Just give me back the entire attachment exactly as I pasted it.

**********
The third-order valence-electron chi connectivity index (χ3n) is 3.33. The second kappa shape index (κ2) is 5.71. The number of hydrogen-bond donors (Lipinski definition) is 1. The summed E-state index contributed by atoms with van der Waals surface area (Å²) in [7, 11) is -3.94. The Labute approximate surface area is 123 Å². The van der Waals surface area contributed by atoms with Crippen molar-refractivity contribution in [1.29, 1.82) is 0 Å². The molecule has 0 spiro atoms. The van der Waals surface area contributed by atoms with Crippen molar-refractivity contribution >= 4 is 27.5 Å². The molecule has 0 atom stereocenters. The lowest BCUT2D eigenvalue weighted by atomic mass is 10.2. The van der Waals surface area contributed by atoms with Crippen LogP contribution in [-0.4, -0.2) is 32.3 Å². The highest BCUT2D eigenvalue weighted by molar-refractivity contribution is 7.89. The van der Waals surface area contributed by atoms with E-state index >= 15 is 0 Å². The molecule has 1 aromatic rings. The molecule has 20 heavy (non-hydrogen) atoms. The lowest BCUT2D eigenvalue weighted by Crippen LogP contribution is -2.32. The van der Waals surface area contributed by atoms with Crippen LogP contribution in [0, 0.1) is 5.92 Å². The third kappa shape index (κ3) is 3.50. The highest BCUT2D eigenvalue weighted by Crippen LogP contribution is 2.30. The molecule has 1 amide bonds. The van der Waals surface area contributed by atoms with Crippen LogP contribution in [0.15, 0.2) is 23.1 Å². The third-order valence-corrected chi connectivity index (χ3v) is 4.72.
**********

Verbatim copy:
The third-order valence-electron chi connectivity index (χ3n) is 3.33. The second kappa shape index (κ2) is 5.71. The number of hydrogen-bond donors (Lipinski definition) is 1. The summed E-state index contributed by atoms with van der Waals surface area (Å²) in [7, 11) is -3.94. The Labute approximate surface area is 123 Å². The van der Waals surface area contributed by atoms with Crippen molar-refractivity contribution in [1.29, 1.82) is 0 Å². The molecule has 0 spiro atoms. The van der Waals surface area contributed by atoms with Crippen molar-refractivity contribution >= 4 is 27.5 Å². The molecule has 0 atom stereocenters. The lowest BCUT2D eigenvalue weighted by atomic mass is 10.2. The van der Waals surface area contributed by atoms with Crippen LogP contribution in [-0.4, -0.2) is 32.3 Å². The highest BCUT2D eigenvalue weighted by molar-refractivity contribution is 7.89. The van der Waals surface area contributed by atoms with E-state index >= 15 is 0 Å². The molecule has 1 aromatic rings. The molecule has 20 heavy (non-hydrogen) atoms. The lowest BCUT2D eigenvalue weighted by Crippen LogP contribution is -2.32. The van der Waals surface area contributed by atoms with Crippen LogP contribution in [0, 0.1) is 5.92 Å². The third kappa shape index (κ3) is 3.50. The highest BCUT2D eigenvalue weighted by Crippen LogP contribution is 2.30. The molecule has 1 amide bonds. The van der Waals surface area contributed by atoms with Crippen LogP contribution in [0.15, 0.2) is 23.1 Å². The third-order valence-corrected chi connectivity index (χ3v) is 4.72.